Now, as the sun neared the western horizon, they led their weary horses, hoping to make a bit more distance, but not wanting to risk their own safety or that of their mounts by riding the beasts past their point of exhaustion.
Dixon walked ahead with Sherman and Cheryl, his silhouette just visible. As Mara slowed to catch her breath, he turned to look back. She couldn’t see the expression on his face in the fading light, but suddenly, he dashed madly her way. He jumped over rocks, moved branches from before himself, and twisted around obstacles, advancing at an amazing speed.
From behind, a footstep rustled in the dry grass. Carefully Mara set down Eden’s basket, then turned toward the sound, reaching for Spira. Just as she grasped her weapon’s handle, Dixon brushed against her arm.
“No, Mara, no!” he cried.
By the time her eyes focused on the intruder, Dixon had slammed full force into the man, knocking him to the ground and pinning him down. He held him by the throat with a single hand, then patted him down, pulling out and throwing aside, the intruder’s sword, and a half dozen knives.
While Dixon struggled with his quarry, Mara looked for others, but saw no one.
“Who are you?” Dixon shouted, only inches from the man’s face.
The intruder tried to pry off the Oathtaker’s chokehold.
Dixon lifted him and slammed him back against a large boulder.
“What are you doing?” Mara cried. “I had Spira at the ready. I could have stopped him.”
“I’m getting some answers!” Dixon didn’t relax in the slightest, his grip on his captive. His eyes were afire. His jaw clenched and his muscles flexed. He slammed the man against the rock once again. “Who are you?”
He shook his head and pointed at his throat.
Dixon loosened his grip just enough for him to take in a breath. “Who sent you here? You’d best talk, or—or I’ll kill you.”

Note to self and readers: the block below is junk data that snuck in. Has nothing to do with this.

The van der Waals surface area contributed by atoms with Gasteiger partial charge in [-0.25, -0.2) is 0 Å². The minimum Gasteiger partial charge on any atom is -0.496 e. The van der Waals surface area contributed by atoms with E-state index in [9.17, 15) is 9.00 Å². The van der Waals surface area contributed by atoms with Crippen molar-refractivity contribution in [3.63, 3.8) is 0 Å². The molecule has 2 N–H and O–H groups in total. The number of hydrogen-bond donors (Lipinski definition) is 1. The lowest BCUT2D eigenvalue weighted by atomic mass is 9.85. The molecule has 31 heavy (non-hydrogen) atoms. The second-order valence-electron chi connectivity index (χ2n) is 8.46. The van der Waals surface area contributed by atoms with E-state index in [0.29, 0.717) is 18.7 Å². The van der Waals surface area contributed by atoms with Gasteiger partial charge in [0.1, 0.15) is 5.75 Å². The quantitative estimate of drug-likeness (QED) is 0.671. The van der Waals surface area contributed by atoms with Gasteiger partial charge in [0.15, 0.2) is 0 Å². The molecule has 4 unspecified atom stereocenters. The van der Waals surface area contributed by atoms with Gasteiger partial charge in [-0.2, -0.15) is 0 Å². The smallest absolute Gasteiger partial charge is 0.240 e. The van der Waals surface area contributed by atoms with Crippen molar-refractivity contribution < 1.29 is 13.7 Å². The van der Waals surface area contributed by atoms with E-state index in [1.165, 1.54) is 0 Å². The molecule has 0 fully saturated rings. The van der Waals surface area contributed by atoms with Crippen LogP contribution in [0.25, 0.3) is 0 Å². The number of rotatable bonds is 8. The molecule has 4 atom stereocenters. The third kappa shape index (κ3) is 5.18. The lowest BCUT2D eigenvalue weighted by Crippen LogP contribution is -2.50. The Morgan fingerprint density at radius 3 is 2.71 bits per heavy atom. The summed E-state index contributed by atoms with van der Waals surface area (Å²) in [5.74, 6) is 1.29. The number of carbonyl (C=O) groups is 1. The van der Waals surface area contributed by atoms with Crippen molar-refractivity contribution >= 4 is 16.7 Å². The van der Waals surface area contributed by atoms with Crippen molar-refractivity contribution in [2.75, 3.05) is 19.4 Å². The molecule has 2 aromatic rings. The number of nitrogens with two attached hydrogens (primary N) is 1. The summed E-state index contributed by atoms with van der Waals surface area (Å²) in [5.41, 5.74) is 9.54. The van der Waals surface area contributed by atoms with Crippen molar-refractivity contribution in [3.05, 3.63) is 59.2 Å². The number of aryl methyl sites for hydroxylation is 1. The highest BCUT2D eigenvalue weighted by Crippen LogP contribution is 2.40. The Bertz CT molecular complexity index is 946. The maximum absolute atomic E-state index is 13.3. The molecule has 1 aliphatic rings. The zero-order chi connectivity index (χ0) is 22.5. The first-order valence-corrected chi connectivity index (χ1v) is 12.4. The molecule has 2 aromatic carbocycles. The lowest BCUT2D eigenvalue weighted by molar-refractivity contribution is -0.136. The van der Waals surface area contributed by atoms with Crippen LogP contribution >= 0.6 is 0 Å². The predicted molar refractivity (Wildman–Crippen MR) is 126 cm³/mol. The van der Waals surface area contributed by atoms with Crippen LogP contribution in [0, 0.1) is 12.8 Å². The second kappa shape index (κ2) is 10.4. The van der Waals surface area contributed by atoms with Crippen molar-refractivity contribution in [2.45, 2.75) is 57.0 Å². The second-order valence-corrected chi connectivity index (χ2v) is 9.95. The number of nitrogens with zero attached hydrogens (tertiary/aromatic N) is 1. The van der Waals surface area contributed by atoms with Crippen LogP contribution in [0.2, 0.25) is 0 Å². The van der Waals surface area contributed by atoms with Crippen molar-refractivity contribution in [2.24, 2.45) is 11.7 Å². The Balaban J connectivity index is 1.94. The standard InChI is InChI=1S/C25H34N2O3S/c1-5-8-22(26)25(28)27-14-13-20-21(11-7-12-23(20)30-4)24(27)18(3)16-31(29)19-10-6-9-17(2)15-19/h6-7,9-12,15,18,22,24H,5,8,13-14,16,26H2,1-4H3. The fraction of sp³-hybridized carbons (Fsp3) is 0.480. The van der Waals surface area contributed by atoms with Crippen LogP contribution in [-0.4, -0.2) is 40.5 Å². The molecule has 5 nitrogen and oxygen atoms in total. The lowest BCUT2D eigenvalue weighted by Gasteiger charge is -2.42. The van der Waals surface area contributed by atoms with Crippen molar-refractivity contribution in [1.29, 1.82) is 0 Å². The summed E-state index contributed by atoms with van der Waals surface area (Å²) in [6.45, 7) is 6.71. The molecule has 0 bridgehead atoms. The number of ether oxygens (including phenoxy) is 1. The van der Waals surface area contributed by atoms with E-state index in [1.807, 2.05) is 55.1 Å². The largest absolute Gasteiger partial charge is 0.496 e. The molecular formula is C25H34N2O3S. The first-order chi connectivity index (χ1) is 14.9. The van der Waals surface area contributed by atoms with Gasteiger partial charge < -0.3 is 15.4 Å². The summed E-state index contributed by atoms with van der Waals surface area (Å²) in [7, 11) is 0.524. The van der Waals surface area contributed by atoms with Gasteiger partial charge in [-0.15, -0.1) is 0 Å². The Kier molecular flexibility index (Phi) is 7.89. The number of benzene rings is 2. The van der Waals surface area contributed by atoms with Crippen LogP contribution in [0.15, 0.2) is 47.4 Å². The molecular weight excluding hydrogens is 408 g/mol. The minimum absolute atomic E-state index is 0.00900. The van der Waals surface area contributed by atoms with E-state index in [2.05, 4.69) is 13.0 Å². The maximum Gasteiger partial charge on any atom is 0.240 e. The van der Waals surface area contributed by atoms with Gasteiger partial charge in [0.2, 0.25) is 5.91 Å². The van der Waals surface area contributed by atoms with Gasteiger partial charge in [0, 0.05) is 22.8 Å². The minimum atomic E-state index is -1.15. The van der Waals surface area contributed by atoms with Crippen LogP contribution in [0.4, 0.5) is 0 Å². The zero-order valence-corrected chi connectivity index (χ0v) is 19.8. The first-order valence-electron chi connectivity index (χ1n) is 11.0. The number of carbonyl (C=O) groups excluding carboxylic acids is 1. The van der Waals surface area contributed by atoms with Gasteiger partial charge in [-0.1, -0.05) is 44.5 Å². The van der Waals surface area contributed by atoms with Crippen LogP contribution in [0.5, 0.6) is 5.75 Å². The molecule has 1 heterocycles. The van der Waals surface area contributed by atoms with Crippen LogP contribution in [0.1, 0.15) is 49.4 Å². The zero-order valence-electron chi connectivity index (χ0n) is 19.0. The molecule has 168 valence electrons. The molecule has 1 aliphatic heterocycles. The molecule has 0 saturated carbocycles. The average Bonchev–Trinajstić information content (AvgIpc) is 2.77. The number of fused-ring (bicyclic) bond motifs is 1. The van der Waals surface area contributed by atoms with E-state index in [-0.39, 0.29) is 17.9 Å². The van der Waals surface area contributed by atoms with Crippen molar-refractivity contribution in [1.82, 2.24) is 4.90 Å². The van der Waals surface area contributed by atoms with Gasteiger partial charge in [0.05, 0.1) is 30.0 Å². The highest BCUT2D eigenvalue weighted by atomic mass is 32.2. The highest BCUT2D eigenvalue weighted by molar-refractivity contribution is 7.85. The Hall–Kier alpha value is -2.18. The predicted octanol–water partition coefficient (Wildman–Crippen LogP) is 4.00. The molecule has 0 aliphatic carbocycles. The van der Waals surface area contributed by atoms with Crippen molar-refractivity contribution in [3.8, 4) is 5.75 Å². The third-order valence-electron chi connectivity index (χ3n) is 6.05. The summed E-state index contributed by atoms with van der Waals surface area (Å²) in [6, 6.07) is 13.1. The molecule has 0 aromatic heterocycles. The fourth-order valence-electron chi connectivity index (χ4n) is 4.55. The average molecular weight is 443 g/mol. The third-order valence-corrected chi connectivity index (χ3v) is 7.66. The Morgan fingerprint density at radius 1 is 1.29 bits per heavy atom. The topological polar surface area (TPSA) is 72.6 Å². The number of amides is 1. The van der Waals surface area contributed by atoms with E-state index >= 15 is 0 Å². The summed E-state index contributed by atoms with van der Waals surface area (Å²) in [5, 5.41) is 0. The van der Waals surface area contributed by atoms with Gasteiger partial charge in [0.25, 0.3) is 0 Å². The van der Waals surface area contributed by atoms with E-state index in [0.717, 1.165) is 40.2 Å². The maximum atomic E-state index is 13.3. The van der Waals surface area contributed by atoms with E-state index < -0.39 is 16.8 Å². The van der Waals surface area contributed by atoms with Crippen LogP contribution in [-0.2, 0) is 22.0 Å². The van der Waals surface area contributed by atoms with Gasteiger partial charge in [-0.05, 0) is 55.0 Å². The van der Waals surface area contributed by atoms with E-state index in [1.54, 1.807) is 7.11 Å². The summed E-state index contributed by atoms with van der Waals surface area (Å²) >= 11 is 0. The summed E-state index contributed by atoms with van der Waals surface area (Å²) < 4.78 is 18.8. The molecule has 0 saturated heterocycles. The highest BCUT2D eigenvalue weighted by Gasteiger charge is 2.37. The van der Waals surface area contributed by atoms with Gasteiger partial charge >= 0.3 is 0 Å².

“Dixon, I’m not sure that’s the best way to get what we need,” Mara interrupted.
He turned to her, wrath on his face, determination in his bearing. “Open your eyes!” he exclaimed. “You’re in a war! This man was sent to kill Rowena and he would kill Reigna and Eden in a heartbeat. And make no mistake about it, he’ll kill you if given the opportunity.” He took in a deep breath. “Your job is to protect the girls—no matter what. With your life if you must.”
“I know that. I’m prepared to pay with my life if I must.” She glared at him.
“Yes, well,” he growled, “sometimes the best way to make sure you don’t have to pay with your life—to see to it that you can continue to protect your charge—is to make sure that those who seek to harm you, pay with theirs.” He turned back to his captive. “Who sent you?”
The man’s eyes bulged.
Dixon pulled him away from the rock, spun him around, and then held him from behind with a knife at his throat. “Start talking.”
He shook his head and held his lips tight.
“Tough guy, huh?”
The intruder stared straight ahead, silent.
Dixon placed the tip of his knife below the man’s left ear and growled, “I’ll kill you. Now, talk. What’s your name? Who sent you? And why?”
Mara had never before seen anyone as intent as was Dixon at this moment. She considered his words, and she felt foolish. Of course, he was right. There were real dangers to the twins. Dying in her service to them would be terrible, but failing to take the action necessary to keep them safe, would be worse. She was startled to realize that she could face the possibility of her own death more easily than that she might have to take the life of another in order to protect herself and the girls. She hadn’t previously considered that fact. It shocked and troubled her. What good would she be as an Oathtaker if she couldn’t take the action necessary to protect her charge?
“Dixon,” she said, her voice calm.
“I’ve got this.”
“I was just going to say that perhaps I could be of some help.”
He scowled as his prisoner, with beads of sweat dotting his forehead and his eyes pleading for help, looked her way. “I said to stay out of this.”
She persisted. “It’s just that I think I know how best to reach him, how to get the answers we need.”
“Mara—” Dixon’s voice was heavy with warning.
“You see,” she continued, “I think your threats are not as effective as they might be.”
“Mara,” he warned again, more insistently this time.
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